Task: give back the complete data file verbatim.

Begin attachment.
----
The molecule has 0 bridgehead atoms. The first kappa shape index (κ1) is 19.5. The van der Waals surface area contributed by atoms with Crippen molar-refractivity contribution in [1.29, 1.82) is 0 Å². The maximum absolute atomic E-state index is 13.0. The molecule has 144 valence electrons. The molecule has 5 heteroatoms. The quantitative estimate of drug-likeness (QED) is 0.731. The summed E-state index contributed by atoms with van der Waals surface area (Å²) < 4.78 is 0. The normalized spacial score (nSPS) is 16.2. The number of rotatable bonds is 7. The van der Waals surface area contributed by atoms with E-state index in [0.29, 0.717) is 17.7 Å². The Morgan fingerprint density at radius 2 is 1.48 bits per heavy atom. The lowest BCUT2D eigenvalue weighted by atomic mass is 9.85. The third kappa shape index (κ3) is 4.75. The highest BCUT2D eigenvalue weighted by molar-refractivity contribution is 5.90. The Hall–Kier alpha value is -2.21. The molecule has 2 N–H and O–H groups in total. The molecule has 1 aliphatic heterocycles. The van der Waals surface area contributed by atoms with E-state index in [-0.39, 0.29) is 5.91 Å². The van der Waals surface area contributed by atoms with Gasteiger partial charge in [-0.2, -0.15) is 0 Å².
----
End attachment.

The molecule has 0 bridgehead atoms. The first kappa shape index (κ1) is 19.5. The van der Waals surface area contributed by atoms with Crippen molar-refractivity contribution in [1.29, 1.82) is 0 Å². The maximum absolute atomic E-state index is 13.0. The molecule has 144 valence electrons. The molecule has 5 heteroatoms. The quantitative estimate of drug-likeness (QED) is 0.731. The summed E-state index contributed by atoms with van der Waals surface area (Å²) < 4.78 is 0. The normalized spacial score (nSPS) is 16.2. The number of rotatable bonds is 7. The van der Waals surface area contributed by atoms with E-state index in [0.29, 0.717) is 17.7 Å². The Morgan fingerprint density at radius 2 is 1.48 bits per heavy atom. The lowest BCUT2D eigenvalue weighted by atomic mass is 9.85. The third kappa shape index (κ3) is 4.75. The highest BCUT2D eigenvalue weighted by molar-refractivity contribution is 5.90. The Hall–Kier alpha value is -2.21. The molecule has 2 N–H and O–H groups in total. The molecule has 1 aliphatic heterocycles. The van der Waals surface area contributed by atoms with E-state index in [-0.39, 0.29) is 5.91 Å². The van der Waals surface area contributed by atoms with Gasteiger partial charge in [-0.2, -0.15) is 0 Å².